CBC has a nice round-up of the young(er) candidates running in this election. Most worthy of your attention might be the Green party’s Emily Berrigan, who is, if nothing else, bravely quotable.
A few of the highlights so far.
On why she’s running. “Because parliament frankly needs me. I’m young, I’m a woman and I’m working class and I’m really not ashamed of that. In fact I’m pretty damn proud of that. The old parties in Ottawa have not been serving us well. We’ve been stuck with a backbencher for two years, who can only talk about two pie-in-the-sky ideas … that don’t even have shovels in the ground. I think Peterborough deserves to get noticed. Who is going to be noticed more? A backbencher? Or a young working class woman who gets it.”
On Parliament. She remembers sitting in the House of Commons gallery with Ms May watching people run the country while acting like “buffoons.” “It is completely disconnected. I don’t think I have to tell anybody that, I think everybody knows that it’s completely disconnected from real life,” she explains.
On government plans for a train from Peterborough to Toronto. “It’s not enough to propose one rail line through three safe Tory ridings and think that’s all he has to do to show real leadership.”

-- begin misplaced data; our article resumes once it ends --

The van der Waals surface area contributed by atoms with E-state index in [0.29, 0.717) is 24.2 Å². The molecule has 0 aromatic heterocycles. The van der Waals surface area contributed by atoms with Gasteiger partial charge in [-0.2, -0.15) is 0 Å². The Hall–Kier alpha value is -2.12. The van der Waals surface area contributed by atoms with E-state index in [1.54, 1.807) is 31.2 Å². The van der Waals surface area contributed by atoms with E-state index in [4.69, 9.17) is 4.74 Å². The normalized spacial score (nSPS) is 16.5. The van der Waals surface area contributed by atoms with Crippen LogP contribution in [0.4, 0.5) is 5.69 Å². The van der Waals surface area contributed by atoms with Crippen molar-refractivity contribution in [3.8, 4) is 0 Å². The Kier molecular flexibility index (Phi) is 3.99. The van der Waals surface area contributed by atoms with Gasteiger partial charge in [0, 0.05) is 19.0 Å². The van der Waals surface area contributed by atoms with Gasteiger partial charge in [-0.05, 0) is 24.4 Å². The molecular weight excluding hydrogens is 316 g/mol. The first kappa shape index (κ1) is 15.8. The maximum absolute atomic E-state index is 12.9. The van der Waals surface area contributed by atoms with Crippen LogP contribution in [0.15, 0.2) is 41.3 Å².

On Omar Khadr. “Omar was a child when he was put into Guantanamo Bay. Perhaps Mr. Del Mastro does not understand what a child soldier is.”
On Del Mastro’s rejection of same-sex marriage on biblical grounds. “I grew up a Catholic too. It does not mean I am going to take everything at face value because it is biblical.”
On government funding for the arts. “Any country that supports the arts is incredibly brave…it allows itself to be both celebrated and criticized. Arts and culture contributes to overall well-being. In a world of strip malls and parking lots, it provides relief to mediocrity. Arts and culture is not just a frill and shouldn’t be treated that way by government. It’s a whole range of things, each contributing in a big way to who we are as a people.”
On Tory crime proposals. “Poverty begets violence. We need to focus on poverty and the reasons why some juveniles are acting out in such horrific manners. Don’t just throw them in jail, it’s not humane and not a long-term solution, either.”